State pension amount: How claiming this payment could see you boost state pension income

The state pension can only be claimed by an eligible person once they reach state pension age – something which is currently rising. However, the amount a person gets depends on factors such as their National Insurance record.


  • State pension: How to claim it abroad

Despite a record number of women in employment, women are still less well prepared for retirement than men.

Research shows that the average pension pot for a 65-year-old woman in the UK is £35,800 – which is one fifth of that for the average 65-year-old man.

And, while the gender pay gap is partly responsible for the difference in pension provision, it is not the only factor.

Kay Ingram, chartered financial planner and Public Policy Director at LEBC Group has highlighted that the “motherhood penalty” leaves many people behind in retirement planning, with this gap often beginning when some women take an extended career break to care for children.

Research shows that 27.2 percent of new mothers take an extended career break, compared to 1.5 percent.

To address the motherhood penalty, and to help women build their retirement savings – whether they are working or not – the national financial planning group LEBC has published the “Gender Pension Gap – a Practical Guide” – something which looks at the ways in which women of all ages can improve their retirement prospects, with the second edition of the Guide being available from April 6.

Ms Ingram has shared some top tips on helping mothers to plan for retirement, and this also includes expertise of a simple way some may be able to boost their state pension.

The chartered financial planner said: “Remain in your employer’s pension scheme when on maternity leave. While in receipt of statutory maternity pay, your employer must continue to pay into a pension for you.

“Where the pension is funded on a ‘salary sacrifice’ basis, the employer is obliged to pay the whole cost of the scheme, without deduction from pay, for the entire period of maternity leave.”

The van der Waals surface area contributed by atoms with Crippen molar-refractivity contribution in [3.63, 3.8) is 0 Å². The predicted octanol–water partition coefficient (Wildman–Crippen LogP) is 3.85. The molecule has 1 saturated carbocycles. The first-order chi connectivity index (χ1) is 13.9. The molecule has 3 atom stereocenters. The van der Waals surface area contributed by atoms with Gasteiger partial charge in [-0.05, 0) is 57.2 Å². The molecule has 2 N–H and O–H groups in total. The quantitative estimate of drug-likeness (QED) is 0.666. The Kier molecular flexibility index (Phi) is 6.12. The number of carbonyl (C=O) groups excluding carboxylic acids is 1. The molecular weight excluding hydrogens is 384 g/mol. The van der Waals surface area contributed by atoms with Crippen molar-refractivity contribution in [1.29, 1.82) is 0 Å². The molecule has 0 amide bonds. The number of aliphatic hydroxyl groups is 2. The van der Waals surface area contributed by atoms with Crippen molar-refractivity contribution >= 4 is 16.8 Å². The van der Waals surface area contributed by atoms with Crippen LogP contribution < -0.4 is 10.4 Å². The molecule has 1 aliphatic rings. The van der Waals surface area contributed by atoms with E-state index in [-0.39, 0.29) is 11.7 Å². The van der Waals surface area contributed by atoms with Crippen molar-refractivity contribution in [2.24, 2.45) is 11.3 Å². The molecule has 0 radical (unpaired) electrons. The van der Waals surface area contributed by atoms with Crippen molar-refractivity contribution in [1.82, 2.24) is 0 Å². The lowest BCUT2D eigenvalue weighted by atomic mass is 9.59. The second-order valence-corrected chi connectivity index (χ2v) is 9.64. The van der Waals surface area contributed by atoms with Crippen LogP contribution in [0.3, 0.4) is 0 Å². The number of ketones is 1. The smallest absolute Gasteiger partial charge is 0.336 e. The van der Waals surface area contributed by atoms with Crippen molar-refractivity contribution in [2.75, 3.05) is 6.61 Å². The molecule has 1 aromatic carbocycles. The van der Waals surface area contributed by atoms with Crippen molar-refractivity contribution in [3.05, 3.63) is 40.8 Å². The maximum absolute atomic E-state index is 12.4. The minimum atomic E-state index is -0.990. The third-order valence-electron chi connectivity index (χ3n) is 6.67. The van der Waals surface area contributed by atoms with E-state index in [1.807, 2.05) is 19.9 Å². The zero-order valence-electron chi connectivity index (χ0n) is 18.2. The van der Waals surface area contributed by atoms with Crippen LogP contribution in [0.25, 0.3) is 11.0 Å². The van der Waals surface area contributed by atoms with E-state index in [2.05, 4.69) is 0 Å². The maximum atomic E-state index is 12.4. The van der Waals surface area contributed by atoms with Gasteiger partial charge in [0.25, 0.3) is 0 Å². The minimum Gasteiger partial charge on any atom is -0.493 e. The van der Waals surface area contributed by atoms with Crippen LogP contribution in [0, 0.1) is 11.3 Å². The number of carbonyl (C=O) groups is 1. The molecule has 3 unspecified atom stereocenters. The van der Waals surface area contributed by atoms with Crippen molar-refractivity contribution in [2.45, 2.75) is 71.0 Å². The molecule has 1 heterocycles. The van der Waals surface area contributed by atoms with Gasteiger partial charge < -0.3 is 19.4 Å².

Another word of wisdom from the Director of Public Policy included continuing to make pension contributions.

“During an extended break from work, continue to pay into a pension,” suggested Ms Ingram.

“Many workplace pensions are personal or stakeholder plans and these can continue to receive contributions, which qualify for a 20 percent top up from HMRC. “

Should a person not have a pension plan which can receive ongoing payments, it may be that the individual looks into instead opening a personal or stakeholder pension.

“Contributions can start from as little as £20 per month,” Ms Ingram said.

“Non-earners can pay up to £2,880 per year into a pension and non-taxpayers qualify for the top up of up to £720 per year.

“Those returning to work with earnings below £10,000 per year are not automatically enrolled into the employer’s scheme, but they can request to join it.


  • State Pension and coronavirus: How will coronavirus affect my pension?

“Employer contributions and tax relief will double the employee savings.”

Some people may also claim Child Benefit – a payment which parents automatically qualifies for, Ms Ingram said.

“This provides a weekly payment of £20.70 for the first child and £13.70 for subsequent children, but they need to claim it. It can only be backdated three months, so fill in form CH2 on the Government website as soon as possible.”

The chartered financial planner explained an additional perk that comes with Child Benefit – which could see some people boost their state pension.

“This will entitle you to credits for the state pension. Each year’s credit buys £250 of annual State pension and can be claimed until your child is aged 12, which is worth up to £3,000 of annual State Pension in total,” she said.

“It is vital the non-working parent applies, or the credits will be lost.”

Ms Ingram warned about the High Income Child Benefit Tax Charge – which is a charge which now applies to individuals who earn more than £50,000 in the same household that a person claims Child Benefit.

“If another adult in the household earns more than £50,000 child benefit will be taxable on a sliding scale, so that once income exceeds £60,000 it is taxed at 100 percent,” she said.

“If their income is only marginally over the threshold, the tax can be reduced by paying into a pension of their own.

“Alternatively, you may waive payment of Child Benefit. If you waive payment, still complete form CH2 to get the state pension credits.”

Ms Ingram highlighted another suggestion for boosting a state pension amount.

“Much childcare is provided by family members on an informal basis,” she explained.

“They may qualify for state pension credits, if under state pension age and caring for a child under 12.

“Claims for this credit can be backdated to 2011, with every year claimed worth £250 of annual state pension.”

Source: Read Full Article